The realm of Corporate Social Responsibility (CSR) is to increase business profitability and opportunities by making improvements in terms of operational effectiveness throughout the value chain (Rangan, Chase & Karim, 2012). This increasingly popular CSR among corporate and academic leaders is synonymous to the “shared value” framework, whereby organizations seek to co-create economic and social value. According to Ridurnolu, Prhalad and Rangaswami (2009), corporations from the United States recognize the business value of revolutionizing new manufacturing and technology that cut operating costs while minimizing impacts on the environment. This CSR domain focuses on operational efficiency and also building revenue, with the initiative to be determined by the ability to improve the corporate bottom line while at the same time returning social value. To achieve that, the strategy is to reengineer a corporation’s entire value chain, which stems from natural resource extraction and sourcing to manufacturing, shipping and product delivering.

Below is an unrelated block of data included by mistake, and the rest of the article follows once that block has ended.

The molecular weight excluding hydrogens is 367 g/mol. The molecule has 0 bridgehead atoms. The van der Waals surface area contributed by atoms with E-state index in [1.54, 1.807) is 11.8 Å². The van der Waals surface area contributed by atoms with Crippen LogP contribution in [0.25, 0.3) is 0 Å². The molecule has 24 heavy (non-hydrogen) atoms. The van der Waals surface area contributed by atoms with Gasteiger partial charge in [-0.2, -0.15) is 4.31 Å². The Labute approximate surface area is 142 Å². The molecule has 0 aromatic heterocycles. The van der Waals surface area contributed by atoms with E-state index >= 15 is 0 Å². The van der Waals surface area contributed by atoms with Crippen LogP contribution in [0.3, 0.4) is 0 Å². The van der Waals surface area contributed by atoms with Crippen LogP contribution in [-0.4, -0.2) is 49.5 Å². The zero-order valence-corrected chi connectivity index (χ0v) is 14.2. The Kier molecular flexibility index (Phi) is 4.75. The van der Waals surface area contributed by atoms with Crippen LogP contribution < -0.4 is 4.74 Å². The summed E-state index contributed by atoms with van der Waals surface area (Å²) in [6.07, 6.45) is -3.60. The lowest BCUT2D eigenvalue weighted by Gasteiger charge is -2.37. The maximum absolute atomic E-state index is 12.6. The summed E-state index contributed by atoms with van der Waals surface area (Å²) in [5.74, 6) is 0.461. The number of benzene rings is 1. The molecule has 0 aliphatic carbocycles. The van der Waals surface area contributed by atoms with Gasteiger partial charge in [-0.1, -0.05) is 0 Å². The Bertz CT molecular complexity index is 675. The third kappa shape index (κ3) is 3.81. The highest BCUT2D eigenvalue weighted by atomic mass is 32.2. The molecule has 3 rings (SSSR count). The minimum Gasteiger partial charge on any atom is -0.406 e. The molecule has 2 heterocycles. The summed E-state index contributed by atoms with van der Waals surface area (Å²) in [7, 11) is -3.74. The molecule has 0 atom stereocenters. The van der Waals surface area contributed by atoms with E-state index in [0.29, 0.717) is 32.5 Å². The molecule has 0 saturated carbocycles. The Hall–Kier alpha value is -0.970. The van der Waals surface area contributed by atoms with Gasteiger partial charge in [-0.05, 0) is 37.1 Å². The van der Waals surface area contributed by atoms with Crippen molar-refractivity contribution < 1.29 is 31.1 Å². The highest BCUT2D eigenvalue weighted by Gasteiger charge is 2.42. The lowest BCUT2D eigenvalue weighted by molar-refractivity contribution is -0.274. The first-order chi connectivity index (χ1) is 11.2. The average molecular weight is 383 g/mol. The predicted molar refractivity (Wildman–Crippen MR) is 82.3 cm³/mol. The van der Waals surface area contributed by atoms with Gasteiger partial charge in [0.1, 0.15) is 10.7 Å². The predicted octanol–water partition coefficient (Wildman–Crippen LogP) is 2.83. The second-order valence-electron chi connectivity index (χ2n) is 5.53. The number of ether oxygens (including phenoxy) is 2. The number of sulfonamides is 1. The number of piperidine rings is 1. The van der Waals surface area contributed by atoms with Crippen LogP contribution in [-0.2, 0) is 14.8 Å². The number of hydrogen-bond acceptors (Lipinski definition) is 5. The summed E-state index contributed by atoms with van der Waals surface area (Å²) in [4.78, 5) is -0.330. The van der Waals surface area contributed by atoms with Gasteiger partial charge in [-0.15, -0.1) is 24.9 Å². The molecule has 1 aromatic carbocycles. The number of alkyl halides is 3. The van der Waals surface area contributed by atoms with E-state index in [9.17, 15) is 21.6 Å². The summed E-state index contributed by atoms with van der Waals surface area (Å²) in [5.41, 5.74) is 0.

Supply Chain Responsibility is or at least should be part of a company’s Corporate Social Responsibility (CSR) strategy. CSR is a strategy that managers use to monitor, maintain, and often times improve the environmental and social impacts of their companies as well as how they interact with all of their stakeholders not just the shareholders for which their operations effect. Managers should use their CSR plains to balance the expectations of their often competing stakeholders with their environmental, social, and economic goals. Some fundamental CSR concerns are stakeholder engagement, environmental impact, responsible sourcing of raw materials, standards and working condition of the labor force, social and gender equity as well as good governance and anti-corruption control. CSR approaches focus on what is called a Triple Bottom Line for measurable results. The three measures are profit which is the economic value that a company creates, social which is the how the company treats its labor force and the communities for which it operates in and environmental which is how the company is engaged in the creation and application of sustainable practices that produce reductions or eliminates environmental impacts.